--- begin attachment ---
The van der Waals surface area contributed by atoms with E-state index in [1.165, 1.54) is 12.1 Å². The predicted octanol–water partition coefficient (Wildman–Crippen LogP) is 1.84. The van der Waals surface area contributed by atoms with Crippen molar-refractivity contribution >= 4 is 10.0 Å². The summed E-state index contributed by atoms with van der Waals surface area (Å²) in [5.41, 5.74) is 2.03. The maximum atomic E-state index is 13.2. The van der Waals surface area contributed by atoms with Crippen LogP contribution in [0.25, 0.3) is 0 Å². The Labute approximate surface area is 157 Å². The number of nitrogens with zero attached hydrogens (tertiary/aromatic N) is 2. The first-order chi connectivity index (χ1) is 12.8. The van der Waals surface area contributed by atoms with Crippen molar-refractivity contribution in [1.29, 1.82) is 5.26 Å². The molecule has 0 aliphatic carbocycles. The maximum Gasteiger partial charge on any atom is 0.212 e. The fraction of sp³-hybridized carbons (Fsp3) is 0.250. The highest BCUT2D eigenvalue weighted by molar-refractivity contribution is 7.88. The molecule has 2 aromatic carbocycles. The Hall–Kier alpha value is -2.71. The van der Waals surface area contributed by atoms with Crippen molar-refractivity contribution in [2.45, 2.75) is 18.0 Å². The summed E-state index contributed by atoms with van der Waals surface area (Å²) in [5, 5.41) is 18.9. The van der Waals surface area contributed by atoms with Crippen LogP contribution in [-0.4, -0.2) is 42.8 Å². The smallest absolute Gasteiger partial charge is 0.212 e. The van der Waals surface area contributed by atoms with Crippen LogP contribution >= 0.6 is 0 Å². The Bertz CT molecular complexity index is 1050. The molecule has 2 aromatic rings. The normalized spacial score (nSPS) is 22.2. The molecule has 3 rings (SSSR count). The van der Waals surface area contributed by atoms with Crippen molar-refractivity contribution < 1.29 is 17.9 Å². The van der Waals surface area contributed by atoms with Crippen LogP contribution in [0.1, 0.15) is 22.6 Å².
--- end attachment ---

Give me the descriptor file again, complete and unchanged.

The van der Waals surface area contributed by atoms with E-state index in [1.165, 1.54) is 12.1 Å². The predicted octanol–water partition coefficient (Wildman–Crippen LogP) is 1.84. The van der Waals surface area contributed by atoms with Crippen molar-refractivity contribution >= 4 is 10.0 Å². The summed E-state index contributed by atoms with van der Waals surface area (Å²) in [5.41, 5.74) is 2.03. The maximum atomic E-state index is 13.2. The van der Waals surface area contributed by atoms with Crippen LogP contribution in [0.25, 0.3) is 0 Å². The Labute approximate surface area is 157 Å². The number of nitrogens with zero attached hydrogens (tertiary/aromatic N) is 2. The first-order chi connectivity index (χ1) is 12.8. The van der Waals surface area contributed by atoms with Crippen molar-refractivity contribution in [1.29, 1.82) is 5.26 Å². The molecule has 0 aliphatic carbocycles. The maximum Gasteiger partial charge on any atom is 0.212 e. The fraction of sp³-hybridized carbons (Fsp3) is 0.250. The highest BCUT2D eigenvalue weighted by molar-refractivity contribution is 7.88. The molecule has 2 aromatic carbocycles. The Hall–Kier alpha value is -2.71. The van der Waals surface area contributed by atoms with Crippen molar-refractivity contribution in [2.45, 2.75) is 18.0 Å². The summed E-state index contributed by atoms with van der Waals surface area (Å²) in [5, 5.41) is 18.9. The van der Waals surface area contributed by atoms with Crippen LogP contribution in [-0.4, -0.2) is 42.8 Å². The smallest absolute Gasteiger partial charge is 0.212 e. The van der Waals surface area contributed by atoms with Crippen LogP contribution >= 0.6 is 0 Å². The Bertz CT molecular complexity index is 1050. The molecule has 2 aromatic rings. The normalized spacial score (nSPS) is 22.2. The molecule has 3 rings (SSSR count). The van der Waals surface area contributed by atoms with Crippen molar-refractivity contribution < 1.29 is 17.9 Å². The van der Waals surface area contributed by atoms with Crippen LogP contribution in [0.1, 0.15) is 22.6 Å².